'The Kaddish is a way to keep the memory alive'

Chesed Chaum Vemet helps Israeli families mourn their loved ones following Hamas' attack and calls on the public to volunteer and recite Kadish prayers for the fallen
Since Hamas’ brutal terror attack on October 7, the Chesed Chaim Vemet organization, which accompanies bereaved families throughout the country during their time of mourning, has helped more than 700 families of Israeli citizens, including entire communities.
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One of the organization's initial actions was to set up mourning tents for families from Kfar Aza who moved to Kibbutz Shfayim. In addition, dozens of organization activists met with hundreds of families in their homes, took part in their Shiva and days of mourning, and assisted families in coping with this difficult period.
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קדיש חסד חיים ואמת
קדיש חסד חיים ואמת
Dror David Amos
(Photo: Chesed Chaim Vemet)
So far, 848 Israeli victims of the massacre have been identified and buried, along with 362 IDF soldiers. There are still several dozen casualties whose identities are yet to be determined.
Dror David Amos founded the organization while still an officer in his compulsory IDF service, from which he was recently discharged after 25 years. "What stood out to me in establishing the organization is the help the IDF gives that surrounds the families of fallen soldiers and accompanies them. That's my vision, and in recent years we’ve established a national network that supports 8,000 families a year."
With the start of the war, the organization received support from Achim Laoref, an Israeli initiative that promoted the integration of ultra-Orthodox Jews into social activity in Israel. After managing and expanding the number of activists, the project established two emergency hotline centers to which information about the casualties and funeral times from all over the country is received.
The organization connects with families and communities, helping them navigate the period not only by accompanying them in mourning rituals but also by addressing logistical, emotional, and other needs.
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יום הזיכרון בבית העלמין בבאר שבע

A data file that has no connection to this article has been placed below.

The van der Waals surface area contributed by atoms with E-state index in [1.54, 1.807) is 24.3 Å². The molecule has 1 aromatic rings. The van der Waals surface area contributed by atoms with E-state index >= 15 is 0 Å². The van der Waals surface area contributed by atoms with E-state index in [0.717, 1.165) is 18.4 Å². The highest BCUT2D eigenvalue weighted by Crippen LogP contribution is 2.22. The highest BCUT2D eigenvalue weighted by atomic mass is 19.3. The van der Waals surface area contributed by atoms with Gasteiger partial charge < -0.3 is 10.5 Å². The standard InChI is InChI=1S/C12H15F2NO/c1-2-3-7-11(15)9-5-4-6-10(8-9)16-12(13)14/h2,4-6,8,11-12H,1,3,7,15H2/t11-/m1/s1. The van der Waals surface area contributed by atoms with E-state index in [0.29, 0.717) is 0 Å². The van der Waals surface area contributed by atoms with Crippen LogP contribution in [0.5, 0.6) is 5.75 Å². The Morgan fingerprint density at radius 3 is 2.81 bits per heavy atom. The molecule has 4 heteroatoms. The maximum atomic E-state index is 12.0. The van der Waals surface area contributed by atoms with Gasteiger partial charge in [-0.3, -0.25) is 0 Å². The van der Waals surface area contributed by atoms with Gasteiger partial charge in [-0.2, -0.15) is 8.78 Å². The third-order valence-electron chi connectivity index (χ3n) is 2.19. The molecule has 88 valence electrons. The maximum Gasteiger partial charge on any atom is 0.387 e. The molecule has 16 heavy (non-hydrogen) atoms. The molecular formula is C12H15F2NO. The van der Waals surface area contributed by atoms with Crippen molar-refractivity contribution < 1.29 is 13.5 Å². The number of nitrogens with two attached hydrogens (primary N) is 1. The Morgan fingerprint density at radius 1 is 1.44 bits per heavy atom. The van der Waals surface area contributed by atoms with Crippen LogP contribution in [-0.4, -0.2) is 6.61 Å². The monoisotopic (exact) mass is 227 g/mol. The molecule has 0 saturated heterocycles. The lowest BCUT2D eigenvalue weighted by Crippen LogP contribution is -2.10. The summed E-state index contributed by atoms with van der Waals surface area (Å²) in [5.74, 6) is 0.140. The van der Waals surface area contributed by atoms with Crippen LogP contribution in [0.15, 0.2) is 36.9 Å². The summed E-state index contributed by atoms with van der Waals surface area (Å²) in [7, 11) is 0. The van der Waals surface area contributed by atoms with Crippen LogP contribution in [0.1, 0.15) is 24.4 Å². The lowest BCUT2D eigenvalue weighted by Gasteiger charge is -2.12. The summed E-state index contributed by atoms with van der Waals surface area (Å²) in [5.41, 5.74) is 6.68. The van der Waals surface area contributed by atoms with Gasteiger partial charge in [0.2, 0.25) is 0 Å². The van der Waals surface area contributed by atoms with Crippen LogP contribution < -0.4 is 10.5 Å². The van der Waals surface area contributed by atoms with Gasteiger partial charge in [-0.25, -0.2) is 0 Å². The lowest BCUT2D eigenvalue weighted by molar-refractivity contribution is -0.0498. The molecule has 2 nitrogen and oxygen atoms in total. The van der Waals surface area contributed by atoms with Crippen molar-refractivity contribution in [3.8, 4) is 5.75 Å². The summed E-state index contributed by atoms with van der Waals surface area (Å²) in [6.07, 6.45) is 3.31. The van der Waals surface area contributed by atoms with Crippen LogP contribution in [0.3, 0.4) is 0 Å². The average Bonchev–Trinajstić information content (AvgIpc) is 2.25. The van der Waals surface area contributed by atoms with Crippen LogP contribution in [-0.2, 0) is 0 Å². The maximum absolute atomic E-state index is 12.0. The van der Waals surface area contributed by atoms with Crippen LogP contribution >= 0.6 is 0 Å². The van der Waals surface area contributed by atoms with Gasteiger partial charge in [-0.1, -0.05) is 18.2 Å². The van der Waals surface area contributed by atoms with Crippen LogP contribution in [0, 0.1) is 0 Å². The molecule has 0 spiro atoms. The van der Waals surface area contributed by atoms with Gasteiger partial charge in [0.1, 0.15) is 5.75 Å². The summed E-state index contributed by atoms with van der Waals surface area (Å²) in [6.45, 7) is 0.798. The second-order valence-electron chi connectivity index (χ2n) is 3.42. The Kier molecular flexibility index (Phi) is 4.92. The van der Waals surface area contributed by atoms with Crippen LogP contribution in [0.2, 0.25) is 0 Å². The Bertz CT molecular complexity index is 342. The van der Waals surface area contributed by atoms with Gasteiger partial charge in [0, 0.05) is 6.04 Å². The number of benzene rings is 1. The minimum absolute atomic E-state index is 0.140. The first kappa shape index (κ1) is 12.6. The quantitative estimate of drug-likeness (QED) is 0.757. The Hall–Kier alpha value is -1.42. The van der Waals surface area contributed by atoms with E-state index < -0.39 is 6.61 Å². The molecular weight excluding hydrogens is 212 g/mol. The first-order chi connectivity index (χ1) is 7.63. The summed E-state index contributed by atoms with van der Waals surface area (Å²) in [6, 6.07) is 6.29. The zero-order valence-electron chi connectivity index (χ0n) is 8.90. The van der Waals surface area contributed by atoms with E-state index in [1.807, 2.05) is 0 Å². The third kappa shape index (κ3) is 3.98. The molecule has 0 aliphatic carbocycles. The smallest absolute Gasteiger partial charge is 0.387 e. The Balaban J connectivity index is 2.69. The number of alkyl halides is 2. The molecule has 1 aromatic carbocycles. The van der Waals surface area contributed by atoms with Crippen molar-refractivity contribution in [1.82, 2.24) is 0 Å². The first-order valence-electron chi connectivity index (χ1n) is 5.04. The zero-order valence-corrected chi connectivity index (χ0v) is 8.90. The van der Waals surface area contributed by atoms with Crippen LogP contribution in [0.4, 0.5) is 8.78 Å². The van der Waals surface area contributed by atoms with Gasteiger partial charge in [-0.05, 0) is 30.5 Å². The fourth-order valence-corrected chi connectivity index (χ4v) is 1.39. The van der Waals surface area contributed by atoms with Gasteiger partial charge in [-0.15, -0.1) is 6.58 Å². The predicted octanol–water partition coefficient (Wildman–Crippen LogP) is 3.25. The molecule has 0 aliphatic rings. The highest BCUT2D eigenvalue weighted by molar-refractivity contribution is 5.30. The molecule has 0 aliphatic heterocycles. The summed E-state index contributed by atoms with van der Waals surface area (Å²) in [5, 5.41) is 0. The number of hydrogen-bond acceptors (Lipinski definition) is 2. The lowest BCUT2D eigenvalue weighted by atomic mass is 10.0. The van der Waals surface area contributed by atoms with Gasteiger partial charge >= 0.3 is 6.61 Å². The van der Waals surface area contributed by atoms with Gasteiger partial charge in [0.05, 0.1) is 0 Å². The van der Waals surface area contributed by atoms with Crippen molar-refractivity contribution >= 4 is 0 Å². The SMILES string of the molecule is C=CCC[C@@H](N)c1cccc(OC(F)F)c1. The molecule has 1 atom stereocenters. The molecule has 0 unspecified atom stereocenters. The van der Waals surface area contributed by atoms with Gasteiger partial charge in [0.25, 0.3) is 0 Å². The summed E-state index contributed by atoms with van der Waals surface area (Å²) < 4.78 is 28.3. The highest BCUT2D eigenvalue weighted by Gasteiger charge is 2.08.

יום הזיכרון בבית העלמין בבאר שבע
IDF soldiers in a military cemetery
(Photo: Haim Hornstein)
As part of the many home visits made by Dror and the organization's activists throughout the country, many families requested that someone recite the Kaddish prayer for their loved ones who were murdered during the year of mourning. "Requests came from all over the country, and we see it as a great mitzvah and duty to respond to them."
The organization reported that so far, 375 individuals have undertaken the commitment to recite Kaddish for a murder victim for a consecutive year, and are calling on the public to adopt the 835 Israeli residents and soldiers for whom no one has yet recited the prayer. "Those who do this will learn of the victims and carry with them the story of their life and death."
Ortal Blich, the widow of police Superintendent Vadim Blich who was killed while fighting terrorists in Kibbutz Be’eri, said, "A representative of Chesed Chaim Vemet came to my house during our difficult time.”
“When I saw him, a religious man who came especially to console and help me, I understood that even though the house is full of police officers and that the Defense Ministry helps us in every possible way during the mourning period, my request, to have Kaddish recited for my late husband, I can only express to that person, and that I can trust that he’ll do everything to fulfill it."
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Superintendent Vadim Blich
Superintendent Vadim Blich
Superintendent Vadim Blich
(Photo: Israel Police)
"’My children are still young,’ I told him. ‘I ask you to make sure that the Kaddish is recited for their father.’ The organization’s representative promised to take care of it, and later, I was contacted by the organization,” she added.
“They made sure to get his full name and the names of my late husband's parents, and assured me that someone will recite the Kaddish for him every day for a year. The fact that my husband will be remembered, and that his heroic story will live on, is a personal and humane act that gives us comfort in these difficult days."
"Kaddish is a way to keep the memory alive for a long time; it helps us combat forgetfulness. A person who says Kaddish every day, in addition to the good deeds done for the deceased for a period of a year, will remember them not only for one year but for the rest of their life," said Rabbi Avraham Greenbaum, one of the founders of the Achim Laoref initiative.
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